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Cyanide poisoning claim 251 elephants since 2013

by Staff Reporter
19 Oct 2017 at 13:00hrs | Views
251 elephants have been killed due to cyanide poisoning since 2013 as the country continues to battle with the worrying scourge of poaching which is threatening Zimbabwe's wildlife heritage.

The revelations follow the recent killing of 13 elephants at Masikili communal area in Hwange.

Between January to October this year, 42 elephants have died as a result of cyanide poisoning, while a total of 429 arrests were made.

A recent study on the poaching trends in protected areas on the Zimbabwean side of KAZA points to a gloomy outlook with poaching projected to worsen as the operational tactics of poachers are becoming more sophisticated and complex.

Zimbabwe Parks and Wildlife Authority Public Relations Manager, Mr Tinashe Farawo said the worrying figures should motivate all stakeholders involved in the anti-poaching drive to double their efforts.

Since 2013, 900 jumbos have succumbed to poaching, and experts said this is negative to both the wildlife and tourism sectors.

"The wildlife sector has several multiplier effects that have to a huge extent resulted in economic development of the country but what is happening now is affecting the perception of the sector locally and globally. Poaching is really dealing a huge blow in terms of the value for the wild life resources, while posing a threat on the ability of the tourism sector to generate more wealth," said Mr Emmanuel Fundira, Safari Operators Association Of Zimbabwe President.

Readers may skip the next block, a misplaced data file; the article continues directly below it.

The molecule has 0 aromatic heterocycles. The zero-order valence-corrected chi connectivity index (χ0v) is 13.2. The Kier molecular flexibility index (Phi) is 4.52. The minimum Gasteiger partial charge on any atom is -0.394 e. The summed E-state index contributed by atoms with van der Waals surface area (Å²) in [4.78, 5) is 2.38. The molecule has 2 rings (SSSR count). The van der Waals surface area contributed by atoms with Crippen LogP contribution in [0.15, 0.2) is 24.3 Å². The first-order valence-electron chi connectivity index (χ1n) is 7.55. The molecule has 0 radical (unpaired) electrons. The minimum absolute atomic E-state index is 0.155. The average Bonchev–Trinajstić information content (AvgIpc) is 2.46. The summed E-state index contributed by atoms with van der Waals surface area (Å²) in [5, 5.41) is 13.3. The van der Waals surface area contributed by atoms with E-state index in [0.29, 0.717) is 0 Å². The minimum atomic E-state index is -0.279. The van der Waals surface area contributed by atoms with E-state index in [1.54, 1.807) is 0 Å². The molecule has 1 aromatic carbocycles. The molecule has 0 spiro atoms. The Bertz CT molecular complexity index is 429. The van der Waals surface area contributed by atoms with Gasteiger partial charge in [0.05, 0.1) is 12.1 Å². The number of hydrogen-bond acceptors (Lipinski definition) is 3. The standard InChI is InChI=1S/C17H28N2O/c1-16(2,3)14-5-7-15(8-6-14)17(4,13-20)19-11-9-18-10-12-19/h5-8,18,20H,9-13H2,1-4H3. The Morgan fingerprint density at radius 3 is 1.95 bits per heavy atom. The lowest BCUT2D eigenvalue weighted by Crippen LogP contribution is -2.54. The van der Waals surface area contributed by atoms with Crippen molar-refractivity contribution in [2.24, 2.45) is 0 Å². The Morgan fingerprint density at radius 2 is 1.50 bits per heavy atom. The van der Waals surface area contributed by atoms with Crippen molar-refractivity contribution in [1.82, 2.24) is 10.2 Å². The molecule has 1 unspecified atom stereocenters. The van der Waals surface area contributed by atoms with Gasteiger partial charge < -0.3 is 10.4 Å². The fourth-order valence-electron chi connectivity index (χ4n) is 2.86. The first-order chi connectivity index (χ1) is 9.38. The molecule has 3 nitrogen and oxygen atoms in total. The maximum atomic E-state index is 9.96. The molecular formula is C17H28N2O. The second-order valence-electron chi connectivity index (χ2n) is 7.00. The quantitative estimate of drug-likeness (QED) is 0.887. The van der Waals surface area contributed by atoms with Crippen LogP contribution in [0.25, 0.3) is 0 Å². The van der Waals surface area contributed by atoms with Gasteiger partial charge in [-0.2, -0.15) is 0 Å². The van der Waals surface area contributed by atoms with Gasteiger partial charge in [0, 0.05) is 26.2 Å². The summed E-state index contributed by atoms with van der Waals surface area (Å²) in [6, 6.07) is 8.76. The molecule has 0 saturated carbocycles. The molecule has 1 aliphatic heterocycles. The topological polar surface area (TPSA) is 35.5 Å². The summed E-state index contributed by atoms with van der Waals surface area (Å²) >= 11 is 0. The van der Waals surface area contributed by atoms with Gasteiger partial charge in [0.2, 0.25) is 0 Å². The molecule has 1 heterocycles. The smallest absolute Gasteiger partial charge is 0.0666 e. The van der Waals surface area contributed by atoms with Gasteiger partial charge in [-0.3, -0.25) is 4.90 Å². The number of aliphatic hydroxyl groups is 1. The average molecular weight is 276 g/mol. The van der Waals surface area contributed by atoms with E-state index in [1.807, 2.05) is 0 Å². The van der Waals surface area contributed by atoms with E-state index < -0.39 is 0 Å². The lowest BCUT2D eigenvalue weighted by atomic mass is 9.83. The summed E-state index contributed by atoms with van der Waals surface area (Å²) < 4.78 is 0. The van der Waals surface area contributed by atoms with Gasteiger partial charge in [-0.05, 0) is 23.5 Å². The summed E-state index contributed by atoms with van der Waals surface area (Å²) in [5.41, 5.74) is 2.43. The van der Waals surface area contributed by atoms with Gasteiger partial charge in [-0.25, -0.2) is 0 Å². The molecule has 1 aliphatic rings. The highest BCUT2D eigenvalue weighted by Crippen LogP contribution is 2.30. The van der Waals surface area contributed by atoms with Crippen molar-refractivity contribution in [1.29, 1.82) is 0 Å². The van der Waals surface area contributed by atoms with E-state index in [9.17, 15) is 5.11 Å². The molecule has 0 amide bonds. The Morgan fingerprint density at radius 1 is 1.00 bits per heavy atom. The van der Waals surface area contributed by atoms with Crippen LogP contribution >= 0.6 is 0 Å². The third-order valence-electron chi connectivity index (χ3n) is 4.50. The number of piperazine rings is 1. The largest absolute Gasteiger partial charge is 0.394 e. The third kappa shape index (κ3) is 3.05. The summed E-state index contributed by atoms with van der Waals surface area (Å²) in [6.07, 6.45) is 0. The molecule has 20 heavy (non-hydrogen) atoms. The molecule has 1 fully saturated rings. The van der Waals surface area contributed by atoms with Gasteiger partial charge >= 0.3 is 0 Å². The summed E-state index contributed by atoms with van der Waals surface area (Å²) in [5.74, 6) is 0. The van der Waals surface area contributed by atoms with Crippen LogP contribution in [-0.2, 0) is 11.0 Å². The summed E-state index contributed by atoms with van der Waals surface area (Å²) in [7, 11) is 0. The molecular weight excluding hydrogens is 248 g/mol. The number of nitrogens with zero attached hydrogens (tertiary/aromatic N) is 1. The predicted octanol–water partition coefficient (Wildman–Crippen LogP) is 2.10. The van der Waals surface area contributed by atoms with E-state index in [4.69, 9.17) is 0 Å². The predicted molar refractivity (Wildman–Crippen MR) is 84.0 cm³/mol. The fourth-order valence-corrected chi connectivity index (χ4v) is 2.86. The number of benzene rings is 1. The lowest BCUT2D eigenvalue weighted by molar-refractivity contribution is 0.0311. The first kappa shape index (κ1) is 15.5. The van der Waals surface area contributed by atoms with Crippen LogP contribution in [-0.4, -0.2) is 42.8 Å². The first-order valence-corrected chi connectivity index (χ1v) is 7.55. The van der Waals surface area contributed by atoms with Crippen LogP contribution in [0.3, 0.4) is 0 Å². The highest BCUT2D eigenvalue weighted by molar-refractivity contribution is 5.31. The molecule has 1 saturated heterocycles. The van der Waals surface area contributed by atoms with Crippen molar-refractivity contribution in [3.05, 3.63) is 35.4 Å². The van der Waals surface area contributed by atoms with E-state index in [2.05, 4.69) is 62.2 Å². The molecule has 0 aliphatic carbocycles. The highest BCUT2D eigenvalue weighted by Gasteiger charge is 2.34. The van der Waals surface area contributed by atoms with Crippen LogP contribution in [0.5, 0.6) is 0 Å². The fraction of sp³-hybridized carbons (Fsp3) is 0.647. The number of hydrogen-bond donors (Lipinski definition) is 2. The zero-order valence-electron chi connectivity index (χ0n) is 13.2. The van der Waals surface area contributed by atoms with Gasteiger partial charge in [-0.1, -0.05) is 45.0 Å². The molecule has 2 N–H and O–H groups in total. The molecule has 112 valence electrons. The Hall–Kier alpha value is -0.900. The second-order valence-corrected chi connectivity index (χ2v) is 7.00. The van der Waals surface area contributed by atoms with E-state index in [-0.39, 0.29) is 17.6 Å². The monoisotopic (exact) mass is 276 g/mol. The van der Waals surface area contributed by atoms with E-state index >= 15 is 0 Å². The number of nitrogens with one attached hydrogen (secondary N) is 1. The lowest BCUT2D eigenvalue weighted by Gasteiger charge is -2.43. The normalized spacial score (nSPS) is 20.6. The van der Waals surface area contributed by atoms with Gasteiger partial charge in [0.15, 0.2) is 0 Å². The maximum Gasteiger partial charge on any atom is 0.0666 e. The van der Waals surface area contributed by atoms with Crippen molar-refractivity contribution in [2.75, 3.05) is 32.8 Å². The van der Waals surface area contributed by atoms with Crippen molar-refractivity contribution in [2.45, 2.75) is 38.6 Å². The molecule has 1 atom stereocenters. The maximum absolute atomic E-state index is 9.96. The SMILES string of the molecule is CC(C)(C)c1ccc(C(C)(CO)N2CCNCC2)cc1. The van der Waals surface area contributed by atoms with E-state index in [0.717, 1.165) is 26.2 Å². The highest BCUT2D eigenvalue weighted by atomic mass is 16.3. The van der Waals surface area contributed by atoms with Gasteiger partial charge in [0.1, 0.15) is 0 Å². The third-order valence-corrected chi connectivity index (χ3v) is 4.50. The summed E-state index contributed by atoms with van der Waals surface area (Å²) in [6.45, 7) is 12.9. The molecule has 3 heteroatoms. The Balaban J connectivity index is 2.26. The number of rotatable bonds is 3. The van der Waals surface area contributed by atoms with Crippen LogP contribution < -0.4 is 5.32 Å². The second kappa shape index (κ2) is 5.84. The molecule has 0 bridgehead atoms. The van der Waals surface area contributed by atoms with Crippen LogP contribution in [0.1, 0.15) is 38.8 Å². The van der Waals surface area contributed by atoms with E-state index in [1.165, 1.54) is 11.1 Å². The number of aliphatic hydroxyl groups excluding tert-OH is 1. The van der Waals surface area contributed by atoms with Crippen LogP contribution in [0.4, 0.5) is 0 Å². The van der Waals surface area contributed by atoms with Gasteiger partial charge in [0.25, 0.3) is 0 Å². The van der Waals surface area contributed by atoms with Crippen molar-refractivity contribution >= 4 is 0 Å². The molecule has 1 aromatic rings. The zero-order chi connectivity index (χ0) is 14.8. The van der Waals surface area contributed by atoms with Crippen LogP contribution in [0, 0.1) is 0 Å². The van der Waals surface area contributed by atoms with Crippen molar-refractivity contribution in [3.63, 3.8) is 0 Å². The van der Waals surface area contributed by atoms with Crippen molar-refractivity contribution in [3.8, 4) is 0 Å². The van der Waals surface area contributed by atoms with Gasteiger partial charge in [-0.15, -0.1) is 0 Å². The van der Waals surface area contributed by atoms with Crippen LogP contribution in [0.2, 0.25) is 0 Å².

"The depletion of wildlife due to poaching is worrying if we consider its negative impact on yearly tourism receipts," Association of Zimbabwe Travel Agencies Vice President, Mr Ignatious Matungamire said.

With rampant poaching emerging as a key concern, the vile emits a bad marketing vibe on destination Zimbabwe hence the need to urgently formulate workable policies to stamp out the illicit activities.

Zimbabwe National Army (ZNA) Brigadier General Augustine Chipwere and Matabeleland North ZRP Spokesperson, Inspector Siphiwe Makonese concurred that communities must take a lead in the conservation efforts and the preservation of the country wildlife heritage.

The sentiments were also shared by conservationists in the affected areas.

"The poachers live within our communities as has been made evident in the anti-stock theft campaigns. We have involved our communities in anti-stock theft whether one have cattle or not. So this can be a way to go in the fight against poaching," a wildlife conservationist, Mr Victor Sibanda said.

Another conservationist, Mr Clement Mukwasi said the processing of trophies into finished products for both exports and domestic sales can have a huge impact in reducing revenue loss and creating employment.

"ZIMASSET points to the importance of value addition and the hunting sector is no different. Instead of just selling hunting quotas to hunters from all over the world what we should also focus on as a country is to do processing locally, set up industries that are going to process the tusks and hides into finished goods. We want to produce necklaces and various artifacts here which then go out and fetch higher prices abroad. This is going to create employment and reduce," he said.

Chairperson of the Hwange-Gwayi-Dete Conservancy and Tourism Association Mr Langton Masunda said human wildlife conflict is also contributing to poaching cases, adding that since elephants are over-populated at Hwange National Park, systematic culling will slow down the movement of wildlife into communities.

The government has crafted a human-wildlife compensation fund to cushion those that will fall victims to wild animals in the form of injury, death, property damage and livestock loss.

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Source - zbc

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